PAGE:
ASV 2022 with OrganoVIR ESR Laurensius Kevin Lie

Laurensius Kevin Lie (Kevin) is an Early Stage Researcher (ESR) working at the Jagiellonian University within the OrganoVIR project. Supervised by Professor Krzysztof Pyrć, Kevin is working on the cross-tissue infectivity of coronaviruses with a focus on investigating intestinal infection by seasonal human coronaviruses using human intestinal organoid models. Last month, between the 16th and 20th of July, Kevin presented a poster on his project at the 41stAnnual Meeting of the American Society for Virology (ASV), an event that was hosted by the University of Wisconsin at Madison, USA.


Presenting a Poster at the ASV 2022

Kevin’s poster, titled “Human Coronavirus 229E replication in the intestinal epithelia”, was warmly received by attendees of the conference. “Many of the attendees were fascinated by the intestinal organoid model used to model the coronavirus intestinal infection, and some also offered inputs to further the scope of my research project” he said. For instance, one researcher suggested that he takes a closer look at all the possible ways human seasonal coronavirus can reach the intestinal tissues.


Kevin’s Highlights from ASV 2022

On top of his poster presentation, Kevin also attended a keynote opening lecture by Professor Christine Johnson from the One Health Institute of the University of California-Davis. Professor Johnson’s work focus includes transdisciplinary research to characterize impacts of environmental change on animal and human health and guide public policy at the intersection of emerging disease and environmental health. Her presentation focuses on the approaches to model and predict emerging infectious diseases. In her lecture, Professor Johnson emphasized the importance of including the knowledge and perspectives of local communities in understanding the human-animal interaction in a given area. She believes identifying changes in the local human-wildlife interactions over time is a crucial factor in understanding how novel pathogens can emerge into the human population.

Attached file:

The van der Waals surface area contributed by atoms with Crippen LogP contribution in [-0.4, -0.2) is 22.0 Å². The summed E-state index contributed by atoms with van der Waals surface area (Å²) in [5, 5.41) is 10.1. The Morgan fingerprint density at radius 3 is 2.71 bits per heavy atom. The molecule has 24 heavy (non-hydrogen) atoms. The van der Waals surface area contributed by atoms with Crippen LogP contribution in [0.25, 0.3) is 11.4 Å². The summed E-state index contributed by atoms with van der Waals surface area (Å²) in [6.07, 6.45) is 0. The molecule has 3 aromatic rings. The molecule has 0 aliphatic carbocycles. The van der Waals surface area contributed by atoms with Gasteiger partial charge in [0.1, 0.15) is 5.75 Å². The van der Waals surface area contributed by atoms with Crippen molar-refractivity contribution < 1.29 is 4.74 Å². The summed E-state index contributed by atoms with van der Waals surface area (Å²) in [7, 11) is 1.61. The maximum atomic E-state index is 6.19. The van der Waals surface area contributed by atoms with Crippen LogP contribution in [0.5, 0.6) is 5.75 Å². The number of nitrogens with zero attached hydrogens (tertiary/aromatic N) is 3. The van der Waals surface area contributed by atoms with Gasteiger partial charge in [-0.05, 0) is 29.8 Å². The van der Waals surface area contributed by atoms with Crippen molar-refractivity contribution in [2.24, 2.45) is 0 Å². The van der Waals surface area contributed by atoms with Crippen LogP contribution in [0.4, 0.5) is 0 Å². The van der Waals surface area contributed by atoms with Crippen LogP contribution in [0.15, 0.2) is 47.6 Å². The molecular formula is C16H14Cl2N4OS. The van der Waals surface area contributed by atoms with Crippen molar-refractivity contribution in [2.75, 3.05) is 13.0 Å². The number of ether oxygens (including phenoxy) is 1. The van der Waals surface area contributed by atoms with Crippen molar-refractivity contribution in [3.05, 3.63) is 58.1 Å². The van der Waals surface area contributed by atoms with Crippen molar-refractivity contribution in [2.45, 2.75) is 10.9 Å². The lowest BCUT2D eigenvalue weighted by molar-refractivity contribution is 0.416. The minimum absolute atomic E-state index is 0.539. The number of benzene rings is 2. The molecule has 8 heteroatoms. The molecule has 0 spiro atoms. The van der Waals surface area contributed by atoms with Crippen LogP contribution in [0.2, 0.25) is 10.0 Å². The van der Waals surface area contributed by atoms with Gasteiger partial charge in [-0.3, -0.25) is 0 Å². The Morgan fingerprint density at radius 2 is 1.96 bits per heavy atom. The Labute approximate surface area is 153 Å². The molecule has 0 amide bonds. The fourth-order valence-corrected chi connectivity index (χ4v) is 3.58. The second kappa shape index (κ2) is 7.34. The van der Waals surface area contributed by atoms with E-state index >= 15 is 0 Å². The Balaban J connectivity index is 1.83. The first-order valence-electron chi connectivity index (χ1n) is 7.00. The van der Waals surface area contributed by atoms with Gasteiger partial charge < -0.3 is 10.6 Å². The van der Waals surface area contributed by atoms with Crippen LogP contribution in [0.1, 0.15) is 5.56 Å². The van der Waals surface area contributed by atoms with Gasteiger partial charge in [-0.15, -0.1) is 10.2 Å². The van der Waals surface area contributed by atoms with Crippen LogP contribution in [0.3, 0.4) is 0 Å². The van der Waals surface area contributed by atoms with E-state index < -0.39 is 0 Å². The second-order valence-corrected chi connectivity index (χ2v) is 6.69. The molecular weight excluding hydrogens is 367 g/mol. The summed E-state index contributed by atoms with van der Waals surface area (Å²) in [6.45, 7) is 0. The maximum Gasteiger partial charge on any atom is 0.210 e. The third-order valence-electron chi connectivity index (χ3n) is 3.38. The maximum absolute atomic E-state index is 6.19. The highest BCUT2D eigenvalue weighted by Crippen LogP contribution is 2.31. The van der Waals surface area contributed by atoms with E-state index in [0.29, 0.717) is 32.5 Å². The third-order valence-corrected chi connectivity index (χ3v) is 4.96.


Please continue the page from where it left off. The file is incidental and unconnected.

Aside from keynote lectures, Kevin also mentioned several interesting presentations from other researchers on working with organoids as models of infection for various gastrointestinal and respiratory viruses. The presentation that struck Kevin the most was given by Dr. Matthew Gartner from the Peter Doherty Institute in Melbourne, Australia who utilized stem-cell-derived lung and heart organoids to model SARS-CoV-2 infection and investigate the local immune response. In his presentation, Dr. Gartner described the development of lung and heart organoids from stem cells and their application to understand SARS-CoV-2 pathogenicity in these organs. The complexity of the organoid models Dr. Gartner utilized was very fascinating and Kevin was able to briefly discuss this topic with him.


About the ASV

The ASV is a conference that attracts virologists from all over the world. During one of the lunch discussion sessions, Kevin became acquainted with virologists from different corners of the globe who shared their research experiences with him. They highlighted their willingness to be further integrated into the international virology community, as well as the logistical and financial challenges they have been facing.

To conclude, Kevin remarked how attending the ASV annual meeting has been a wonderful and eye-opening experience. “The breadth of topics discussed and the chance to hear various perspectives from other virologists were great personal learning opportunities” he said. He looks forward to establishing further contacts with the researchers that he met during the ASV meeting for potential collaboration on organoid-based virology research.